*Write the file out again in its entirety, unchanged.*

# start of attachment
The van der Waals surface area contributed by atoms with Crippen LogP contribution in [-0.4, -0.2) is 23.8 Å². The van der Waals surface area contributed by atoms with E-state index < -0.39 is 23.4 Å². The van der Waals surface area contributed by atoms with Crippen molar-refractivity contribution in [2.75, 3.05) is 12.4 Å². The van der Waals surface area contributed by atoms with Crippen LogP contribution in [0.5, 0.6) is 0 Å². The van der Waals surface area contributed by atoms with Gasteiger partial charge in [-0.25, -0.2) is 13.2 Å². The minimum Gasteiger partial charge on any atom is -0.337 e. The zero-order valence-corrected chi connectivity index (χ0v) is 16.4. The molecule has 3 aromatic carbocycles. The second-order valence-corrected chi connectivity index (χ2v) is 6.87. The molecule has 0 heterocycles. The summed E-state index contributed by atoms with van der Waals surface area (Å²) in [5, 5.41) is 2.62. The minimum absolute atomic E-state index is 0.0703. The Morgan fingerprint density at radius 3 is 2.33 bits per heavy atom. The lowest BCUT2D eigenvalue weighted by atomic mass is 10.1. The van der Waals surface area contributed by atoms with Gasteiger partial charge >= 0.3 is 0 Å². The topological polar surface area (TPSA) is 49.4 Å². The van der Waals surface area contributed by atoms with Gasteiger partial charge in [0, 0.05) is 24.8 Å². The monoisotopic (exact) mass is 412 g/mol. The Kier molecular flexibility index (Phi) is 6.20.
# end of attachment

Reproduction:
The van der Waals surface area contributed by atoms with Crippen LogP contribution in [-0.4, -0.2) is 23.8 Å². The van der Waals surface area contributed by atoms with E-state index < -0.39 is 23.4 Å². The van der Waals surface area contributed by atoms with Crippen molar-refractivity contribution in [2.75, 3.05) is 12.4 Å². The van der Waals surface area contributed by atoms with Crippen LogP contribution in [0.5, 0.6) is 0 Å². The van der Waals surface area contributed by atoms with Gasteiger partial charge in [-0.25, -0.2) is 13.2 Å². The minimum Gasteiger partial charge on any atom is -0.337 e. The zero-order valence-corrected chi connectivity index (χ0v) is 16.4. The molecule has 3 aromatic carbocycles. The second-order valence-corrected chi connectivity index (χ2v) is 6.87. The molecule has 0 heterocycles. The summed E-state index contributed by atoms with van der Waals surface area (Å²) in [5, 5.41) is 2.62. The minimum absolute atomic E-state index is 0.0703. The Morgan fingerprint density at radius 3 is 2.33 bits per heavy atom. The lowest BCUT2D eigenvalue weighted by atomic mass is 10.1. The van der Waals surface area contributed by atoms with Gasteiger partial charge >= 0.3 is 0 Å². The topological polar surface area (TPSA) is 49.4 Å². The van der Waals surface area contributed by atoms with Gasteiger partial charge in [0, 0.05) is 24.8 Å². The monoisotopic (exact) mass is 412 g/mol. The Kier molecular flexibility index (Phi) is 6.20.